Sometimes, instead of using risk differences to measure effects, one might use risk ratios or odds ratios. For example, we could define the risk ratio effect measures as: RR10=p10/p00, RR01=p01/p00, RR11=p11/p00.A measure of interaction on the multiplicative scale for risk ratios could then be taken as: RR11RR10RR01=p11p00p10p01.[3]This quantity measures the extent to which, on the risk ratio scale, the effect of both exposures together exceeds the product of the effects of the two exposures considered separately. If RR11/(RR10RR01)>1, the multiplicative interaction is said to be positive. If RR11/(RR10RR01)<1, the multiplicative interaction is said to be negative. Note that we compare the measure RR11/(RR10RR01) to 1 rather than to 0 here since RR11/(RR10RR01) is a ratio. If the ratio is 1, then the effect of both exposures together is equal to the product of the effect of the two exposures considered separately, that is, there is no interaction on the multiplicative scale for risk ratios. This measure of multiplicative interaction can also be rewritten as RR11RR10RR01=p11p01/p10p00, i.e. as the ratio of (i) the relative risk for G when E=1 versus (ii) the relative risk for G when E=0. Likewise, it can be written as RR11RR10RR01=p11p10/p01p00, i.e. as the ratio of (i) the relative risk for E when G=1 versus (ii) the relative risk for E when G=0.

Using the data in Table 1, we have that the measure of multiplicative interaction is given by: RR11RR10RR01=(0.0450/0.0011){(0.0095/0.0011)×(0.0067/0.0011)}=40.98.6×6.1=0.78. We would have evidence here of negative multiplicative interaction.

This example also demonstrates that whether an interaction is positive or negative may depend on the scale. We may have a positive interaction on the additive scale but a negative interaction on a multiplicative scale. Said another way, the effect of both exposures together on the risk difference scale may exceed the sum of the effects on the risk difference scale of each considered separately, while it also being the case that the risk ratio for both exposures together is less than the product of the effects of the two exposures considered separately.

Likewise, interaction may be present on one scale but absent on another. Consider the data in Table 2.

Table 2

Risk of outcome by cross-classified exposure status

Here there is no additive interaction since p11p10p01+p00=0.100.070.05+0.02=0 but there is a negative multiplicative interaction since RR11/(RR10RR01)=(0.10/0.02)/{(0.07/0.02)(0.05/0.02)}=5/(3.5×2.5)=0.57<1. Likewise in other settings we might have additive interaction but no multiplicative interaction. Consider the data in Table 3.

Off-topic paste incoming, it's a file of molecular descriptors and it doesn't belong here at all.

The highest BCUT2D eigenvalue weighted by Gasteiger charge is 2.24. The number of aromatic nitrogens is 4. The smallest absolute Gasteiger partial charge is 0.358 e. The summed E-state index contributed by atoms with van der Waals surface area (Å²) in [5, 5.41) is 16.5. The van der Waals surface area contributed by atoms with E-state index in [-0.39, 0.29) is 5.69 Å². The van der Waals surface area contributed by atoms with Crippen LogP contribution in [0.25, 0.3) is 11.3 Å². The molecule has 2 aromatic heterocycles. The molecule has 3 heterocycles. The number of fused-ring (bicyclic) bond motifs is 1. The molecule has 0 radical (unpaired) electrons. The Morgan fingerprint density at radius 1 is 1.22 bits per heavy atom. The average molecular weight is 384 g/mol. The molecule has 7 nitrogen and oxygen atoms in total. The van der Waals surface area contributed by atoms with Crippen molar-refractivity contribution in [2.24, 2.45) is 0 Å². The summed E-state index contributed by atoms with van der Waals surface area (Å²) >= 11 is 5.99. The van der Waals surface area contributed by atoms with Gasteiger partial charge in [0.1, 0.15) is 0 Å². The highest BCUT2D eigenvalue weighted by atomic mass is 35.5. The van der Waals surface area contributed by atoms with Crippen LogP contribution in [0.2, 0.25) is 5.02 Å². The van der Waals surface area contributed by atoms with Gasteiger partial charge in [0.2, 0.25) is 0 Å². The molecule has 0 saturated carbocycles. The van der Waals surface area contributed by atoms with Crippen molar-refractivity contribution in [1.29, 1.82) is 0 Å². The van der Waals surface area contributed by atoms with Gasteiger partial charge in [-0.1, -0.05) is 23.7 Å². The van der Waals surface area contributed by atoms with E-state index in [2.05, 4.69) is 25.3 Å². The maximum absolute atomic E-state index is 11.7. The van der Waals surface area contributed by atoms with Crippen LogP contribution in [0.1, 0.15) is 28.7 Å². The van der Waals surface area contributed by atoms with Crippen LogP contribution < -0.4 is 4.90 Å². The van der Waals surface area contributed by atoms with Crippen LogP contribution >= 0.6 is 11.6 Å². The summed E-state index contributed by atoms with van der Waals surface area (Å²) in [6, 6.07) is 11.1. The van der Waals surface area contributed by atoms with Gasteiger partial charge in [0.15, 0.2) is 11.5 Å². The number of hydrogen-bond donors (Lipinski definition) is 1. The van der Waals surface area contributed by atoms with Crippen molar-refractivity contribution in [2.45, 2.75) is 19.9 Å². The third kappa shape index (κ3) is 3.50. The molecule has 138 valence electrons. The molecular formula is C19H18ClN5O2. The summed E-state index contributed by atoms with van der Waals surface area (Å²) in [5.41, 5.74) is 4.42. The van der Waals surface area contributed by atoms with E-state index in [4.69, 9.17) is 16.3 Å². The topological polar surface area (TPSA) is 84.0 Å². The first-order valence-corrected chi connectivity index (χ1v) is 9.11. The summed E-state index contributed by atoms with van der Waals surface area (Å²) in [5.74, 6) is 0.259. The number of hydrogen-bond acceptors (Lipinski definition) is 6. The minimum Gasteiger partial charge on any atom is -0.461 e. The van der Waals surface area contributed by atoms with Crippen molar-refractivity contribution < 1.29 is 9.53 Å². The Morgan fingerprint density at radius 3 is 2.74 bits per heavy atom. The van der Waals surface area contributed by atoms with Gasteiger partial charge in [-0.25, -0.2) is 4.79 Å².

Table 3

Risk of outcome by cross-classified exposure status

Here the additive interaction is positive since p11p10p01+p00=0.100.040.05+0.02=0.03>0, but there is no multiplicative interaction since RR11/(RR10RR01)=(0.10/0.02)/{(0.04/0.02)(0.05/0.02)}=5/(2×2.5)=1. In fact it can be shown (cf. Greenland et al., 2008) that if both of the two exposures have an effect on the outcome, then the absence of interaction on the additive scale implies the presence of multiplicative interaction for relative risks and likewise, the absence of multiplicative interaction for relative risks implies the presence of additive interaction. In other words, if both of the two exposures have an effect on the outcome, then there must be interaction on some scale. This raises the question of why interaction is of interest and which scale is to be preferred. It also makes clear that just to say that there is an interaction on some scale is relatively uninteresting; all it means is that both exposures have some effect on the outcome. Once again, when undertaking interaction analyses it is important to clarify what the goal or the motivation for the analysis is and choose a measure of interaction accordingly. In a subsequent section, we will turn to the arguments for and interpretation of additive versus multiplicative interaction. In general, however, either the presence or the absence of additive or multiplicative interaction may be of interest, and so it may be good practice to evaluate both additive and multiplicative interactions.

One reason why additive interaction is important to assess (rather than only relying on multiplicative interaction measures) is that it is the more relevant public health measure (Blot and Day, 1979; Saracci, 1980; Rothman et al., 1980; Greenland et al., 2008). Consider again the outcome probabilities in Table 3. Suppose that the outcome probabilities represent the probability of a disease being cured for a drug (E) stratified by genotype status (G). The effect of E on the risk difference scale among those with G=0 is 0.050.02=0.03; while the effect of E among those with G=1 is 0.100.04=0.06. If we had only 100 doses of the drug and we had to decide which group to treat, we could cure three additional persons if we used all of the drug supply among those with G=0, but we could cure six additional persons if we used all of the drug supply among those with G=1. All other things being equal, we would clearly want to give the drug supply to those with G=1. The additive interaction measure, p11p10p01+p00=0.03>0, allows us to see this. The multiplicative interaction measure, RR11/(RR10RR01)=1, does not.